20 Oct
2015
Posted in: parenting
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Shaking the Worry Over the Middle Child

Our middle son came into the world quietly. He spent the first few hours of his life wide-eyed staring at us, but the quiet didn’t last long. He struggled to gain weight those first few months and refused to sleep most of his first year of life. He cried a lot, and I shed my share of tears. Those first 13 months were riddled with worry for that boy, and I never really shook the extra concern for him.

Fast forward a decade and J is still the one I worry about a little more than the other three. He still struggles to gain weight, but did discover the joy of sleep. Thank heaven for that. He’s not quick to any outward sign of emotion and rarely sheds a tear. Really, he doesn’t make too much noise of any kind. I joke that he injured his vocal chords with all the crying those first 13 months, and they’re still trying to recover from the damage caused by non-stop wailing. He’s reserved and more of an introvert like his dad.

midget football player holding a football

Part of my extra worry comes from not understanding how he thinks and processes the world. He’s the least like me of our kids. When your siblings are extroverts, loud ones at that, it’s easier for you to be lost in the madness, quietly watching as life unfolds. It’s taken work on my part to allow J to be himself and not attempt to pry words from him. He talks when he’s comfortable and when he has something to say. I’ll jump into conversations whether I know people or not.

Last year, we started asking J to do things in the family that once would have been given to our oldest simply because he’s older. We added more family responsibility to his plate to nudge him out of the shadow middle children tend to fall under. It wasn’t until a local music teacher saw talent in our boy that J’s confidence started to bloom on his own accord. He found he was good at playing the flute, which made him unique in our family. He had HIS thing that set him apart from his siblings. He’s helping his school band teacher with some of the other students and stepped gladly into a role with some responsibility attached.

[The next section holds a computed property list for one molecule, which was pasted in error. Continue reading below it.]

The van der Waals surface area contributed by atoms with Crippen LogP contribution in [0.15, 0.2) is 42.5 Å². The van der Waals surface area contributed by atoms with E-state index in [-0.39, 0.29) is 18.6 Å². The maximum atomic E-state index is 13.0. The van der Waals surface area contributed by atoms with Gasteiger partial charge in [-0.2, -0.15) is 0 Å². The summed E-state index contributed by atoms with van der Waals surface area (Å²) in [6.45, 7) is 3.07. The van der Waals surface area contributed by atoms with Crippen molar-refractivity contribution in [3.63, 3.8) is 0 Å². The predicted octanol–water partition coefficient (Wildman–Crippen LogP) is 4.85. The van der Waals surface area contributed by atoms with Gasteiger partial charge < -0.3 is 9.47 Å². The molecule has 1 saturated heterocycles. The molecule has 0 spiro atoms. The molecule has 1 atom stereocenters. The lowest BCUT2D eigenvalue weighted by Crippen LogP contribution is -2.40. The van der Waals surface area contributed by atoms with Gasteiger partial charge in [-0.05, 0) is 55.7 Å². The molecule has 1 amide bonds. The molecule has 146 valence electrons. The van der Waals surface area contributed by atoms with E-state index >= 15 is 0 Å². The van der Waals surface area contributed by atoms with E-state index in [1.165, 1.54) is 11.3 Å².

midget football player on the scrimmage line

The last few months have been filled with football for our boys. Most of their life experiences, good and bad, are happening on a field hemmed in by goal posts. In our experience over the last three years with tackle football, coaches tend to be on the intense side. We’ve heard yelling, belittling comments and inappropriate language from adults in coaching positions. We pray before each season that our coaches would teach the sport while still guarding the hearts of the children who are listening and watching.

Not surprisingly, I was worried about J starting tackle football. I was concerned the confidence we’ve watched grow would be squashed by an intense, boisterous, albeit well-meaning, coach. The opposite happened. His coach is quiet and reserved on the field. He gently leads his team. I’m not sure coach is aware how grateful the parents of those boys are for his positive manner. J has been asked to use his voice at times on the field, even standing in the role as one of the captains. He rose to the expectations set by someone who simply felt J could handle certain tasks.

boy jumping into a pile of leaves

Football is almost over, and our boy’s confidence has continued to grow. This last year has proven, yet again, a couple parenting truths for me. Worrying is a waste of my finite amount of time. It doesn’t help the situation and hinders me from seeing the good that may prevail if I’m willing to see the positive possibilities instead of jumping to the worst-case scenarios. Don’t underestimate the power of how you choose to treat people, adults and children alike.

J came off the field last week during a game after his second fumble. He was visibly upset. His coach didn’t raise his voice, but approached him calmly on the sideline, gently placed a hand on J’s helmet and  said something to him no one else could hear. I expected (worried) J would be upset after the game, but he wasn’t. He said he was concerned when he came off the field after that second fumble because if his coach was ever going to yell, it was going to be then, and it was going to be directed at him. Instead, coach told him everyone makes mistakes and try not to do it again. J emphasized that he said “try” not “don’t” do it again. That simple one word choice shed positive light on a rebuke.

Word choice is important, along with tone-of-voice. That’s hard for me. I can be intense, and my family is hit with my full, unguarded emotions at times. My words are not always filtered. My village of parent support is filled with a myriad of teachers, office staff, coaches, parent volunteers and friends who are truly wonderful to my family. The power of encouragement can speak directly to a person’s heart. My children expect to hear encouraging words from their parents. It’s more powerful for them when someone not blood-related speaks highly of them. I’ve literally seen J’s face break into a smile after being praised both by his music teacher and his coach. Witnessing moments of confidence with the child I worry most about is the best gift another person could hand me.

 

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